By Hans Ebert

I was listening to the debut record by Hong Kong-based duo The Weathering last week made up of Jeff and Leora Caylor, one of the more inventive musical attempts to come outta this city and which made me think about a few things.

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Mainly, I was wondering why, in a city that offers so much to so many is so tepid, flaccid and arid when it comes to music.

Perhaps it has to do with many of us being bad mentors by being selfish and not offering any guidance to the next generation?

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Perhaps it has to do with the many music “legends” in this town being so busy lining their pockets when running music companies and television and radio stations quashing creativity like a bug as it wouldn’t have gelled with their personal agendas?

Or perhaps, it’s all in the water and which stunts creative?

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The Weathering record is bursting with so much creative from the music to the DIY marketing approach the duo has taken it makes me proud to know them as a few of my favorite people without any hint of the Bullshit Factor, another hurdle which stunts Hong Kong from producing even averagely good music.

It’s all one lazy, recycled circle game and nothing to do with the usual whinge about the lack of venues. Uh Uh. It has to do with a lack of talent and total ignorance when it comes to to what’s out there- musically.

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This is why those five-star hotel lounges keep dealing with the same promoters they have been working with for decades who are onto a good thing and shovel the same mediocre lounge singers to hoteliers who don’t know music from Muzak.

These are also hoteliers with no balls to make changes and are happy being lemmings.

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There also exists in Hong Kong, that peculiar thing called Canto-pop and which is more derivative claptrap like the putrid music of a band like Mr and who are guided by a nincompoop like Duncan Wong, head of Universal Music’s Hong Kong.

How guys like this survive and why mediocrity and incompetence is promoted is why there exists a Peter Principle when it comes to music in this city.

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The most innovative thing about Mr are their hairstyles and even these are contrived.

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So, forget the music companies ‘cos apart from Calvin Wong, who is realistic about bottom lines and can smell a hit for his company, the others are gremlins who couldn’t lie straight in bed.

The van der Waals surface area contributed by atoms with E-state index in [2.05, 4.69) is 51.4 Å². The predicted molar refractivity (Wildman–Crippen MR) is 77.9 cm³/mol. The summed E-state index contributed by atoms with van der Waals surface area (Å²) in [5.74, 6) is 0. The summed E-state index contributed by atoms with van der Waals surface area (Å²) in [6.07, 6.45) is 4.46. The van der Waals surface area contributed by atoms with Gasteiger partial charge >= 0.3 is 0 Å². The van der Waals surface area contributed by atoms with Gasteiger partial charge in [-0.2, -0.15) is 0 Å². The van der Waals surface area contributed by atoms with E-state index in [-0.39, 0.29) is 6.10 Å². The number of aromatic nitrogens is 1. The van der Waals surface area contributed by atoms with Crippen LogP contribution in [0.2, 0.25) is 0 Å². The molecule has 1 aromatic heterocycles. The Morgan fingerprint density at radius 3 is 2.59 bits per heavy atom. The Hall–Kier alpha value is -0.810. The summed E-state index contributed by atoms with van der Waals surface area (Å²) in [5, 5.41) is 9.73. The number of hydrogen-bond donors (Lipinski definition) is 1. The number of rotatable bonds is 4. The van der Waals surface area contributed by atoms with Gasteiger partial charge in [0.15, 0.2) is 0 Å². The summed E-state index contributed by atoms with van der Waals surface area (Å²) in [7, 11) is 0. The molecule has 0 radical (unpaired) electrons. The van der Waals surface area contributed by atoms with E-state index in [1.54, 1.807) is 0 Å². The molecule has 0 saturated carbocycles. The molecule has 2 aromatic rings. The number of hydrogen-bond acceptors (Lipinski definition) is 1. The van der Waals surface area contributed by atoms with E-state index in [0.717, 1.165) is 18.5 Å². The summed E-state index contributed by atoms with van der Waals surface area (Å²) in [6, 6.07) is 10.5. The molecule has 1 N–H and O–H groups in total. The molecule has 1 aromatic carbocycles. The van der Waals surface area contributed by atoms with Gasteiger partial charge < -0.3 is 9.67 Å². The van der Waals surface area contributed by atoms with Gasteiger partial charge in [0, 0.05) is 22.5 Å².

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They actually believe the bullshit that comes outta their mouths and are happy being legends in their own lunchtime. They are this generation’s Paco Wong, who became one of those “legends” mentioned earlier, thanks to having the media on his side, a Hitler hairstyle and dressing up like a bad dictator.

I worked with the guy and never knew what he did- but had an idea what he probably shouldn’t have been doing.

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Away from these Canto-pap smears, there are the usual Hong Kong oldies where one is almost forced to go and watch their far too frequent shows as “support” when you’d rather stay in with the girlfriend and watch BBC Lifestyle. Still, you go almost outta sympathy to hear the same schtick and wonder how to escape without anyone noticing.

There are then those who think they are jazz artists when, in reality, they are jizz artists who move in packs from Gecko to Joyce Is Not Here to Grappas and Backstage and Peel Fresco.

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It’s lovely that the latter venue has been renovated. Can the same be done for that small pool of musos who “blow” there? Please? If not, it’s a bit like What If They Gave A War And No One Came.

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What’s missing in Hong Kong is real competition. There is no one to push “the best” in Hong Kong and so they get older, they never improve, they make records no one hears and are passed from venue to venue like a sack of potatoes and believe their own hype when, in truth, they are mediocre.

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This came through loud and clear to me when singer-songwriter Ben Semmens dropped by Hong Kong to record some music with me and gigged at The Beer Garden and Adrenaline venues at the Happy Valley racecourse- the reason I couldn’t attend the only gig I have wanted to: The launch of The Weathering record.

Others have performed at these venues whom I’ve thought to be okay and even good mainly ‘cos they were saving me from watching the usual suspects.

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Ben Semmens was and is the real deal leaving the Jockey Club with an interesting problem: How the hell do you follow a talent like this who exudes an ATTITUDE that others cannot.

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Why? They have become fat, lazy and tired on too many dim sums and which is why Ben Semmens is coming back in March and we are looking very seriously at bringing this duo from Sydney to town.

Hong Kong needs some shaking up win, lose or draw, I am damn glad The Weathering is here and who are multi-media artists who will use their great new record as building blocks which will morph into many other areas of creativity.

This thinking is lost in the ghetto and in the Gecko.

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